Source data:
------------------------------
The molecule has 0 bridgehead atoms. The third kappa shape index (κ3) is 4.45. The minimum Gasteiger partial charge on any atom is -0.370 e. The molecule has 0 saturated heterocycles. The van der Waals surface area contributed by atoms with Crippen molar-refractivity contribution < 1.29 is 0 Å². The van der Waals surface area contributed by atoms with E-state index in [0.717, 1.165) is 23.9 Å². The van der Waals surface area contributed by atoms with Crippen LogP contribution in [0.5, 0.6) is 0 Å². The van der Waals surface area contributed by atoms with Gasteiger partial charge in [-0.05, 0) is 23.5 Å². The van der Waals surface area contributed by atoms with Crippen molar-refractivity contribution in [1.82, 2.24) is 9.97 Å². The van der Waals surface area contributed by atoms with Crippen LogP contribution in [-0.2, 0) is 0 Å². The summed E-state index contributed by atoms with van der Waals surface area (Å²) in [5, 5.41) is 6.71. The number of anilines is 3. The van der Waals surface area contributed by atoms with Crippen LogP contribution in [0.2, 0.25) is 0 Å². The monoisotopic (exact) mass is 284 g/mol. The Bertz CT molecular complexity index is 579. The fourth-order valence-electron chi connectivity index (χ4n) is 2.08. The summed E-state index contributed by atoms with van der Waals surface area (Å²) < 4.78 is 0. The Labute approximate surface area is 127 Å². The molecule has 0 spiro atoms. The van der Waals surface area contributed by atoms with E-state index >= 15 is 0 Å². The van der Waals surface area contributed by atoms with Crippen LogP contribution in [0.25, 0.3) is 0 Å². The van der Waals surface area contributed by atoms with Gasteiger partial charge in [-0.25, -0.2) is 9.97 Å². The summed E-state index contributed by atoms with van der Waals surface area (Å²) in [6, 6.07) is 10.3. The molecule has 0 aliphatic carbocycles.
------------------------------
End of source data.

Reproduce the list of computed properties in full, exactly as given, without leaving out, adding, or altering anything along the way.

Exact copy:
The molecule has 0 bridgehead atoms. The third kappa shape index (κ3) is 4.45. The minimum Gasteiger partial charge on any atom is -0.370 e. The molecule has 0 saturated heterocycles. The van der Waals surface area contributed by atoms with Crippen molar-refractivity contribution < 1.29 is 0 Å². The van der Waals surface area contributed by atoms with E-state index in [0.717, 1.165) is 23.9 Å². The van der Waals surface area contributed by atoms with Crippen LogP contribution in [0.5, 0.6) is 0 Å². The van der Waals surface area contributed by atoms with Gasteiger partial charge in [-0.05, 0) is 23.5 Å². The van der Waals surface area contributed by atoms with Crippen molar-refractivity contribution in [1.82, 2.24) is 9.97 Å². The van der Waals surface area contributed by atoms with Crippen LogP contribution in [-0.2, 0) is 0 Å². The summed E-state index contributed by atoms with van der Waals surface area (Å²) in [5, 5.41) is 6.71. The number of anilines is 3. The van der Waals surface area contributed by atoms with Crippen LogP contribution in [0.2, 0.25) is 0 Å². The monoisotopic (exact) mass is 284 g/mol. The Bertz CT molecular complexity index is 579. The fourth-order valence-electron chi connectivity index (χ4n) is 2.08. The summed E-state index contributed by atoms with van der Waals surface area (Å²) < 4.78 is 0. The Labute approximate surface area is 127 Å². The molecule has 0 spiro atoms. The van der Waals surface area contributed by atoms with E-state index >= 15 is 0 Å². The van der Waals surface area contributed by atoms with Crippen LogP contribution in [0.25, 0.3) is 0 Å². The van der Waals surface area contributed by atoms with Gasteiger partial charge in [-0.25, -0.2) is 9.97 Å². The summed E-state index contributed by atoms with van der Waals surface area (Å²) in [6, 6.07) is 10.3. The molecule has 0 aliphatic carbocycles.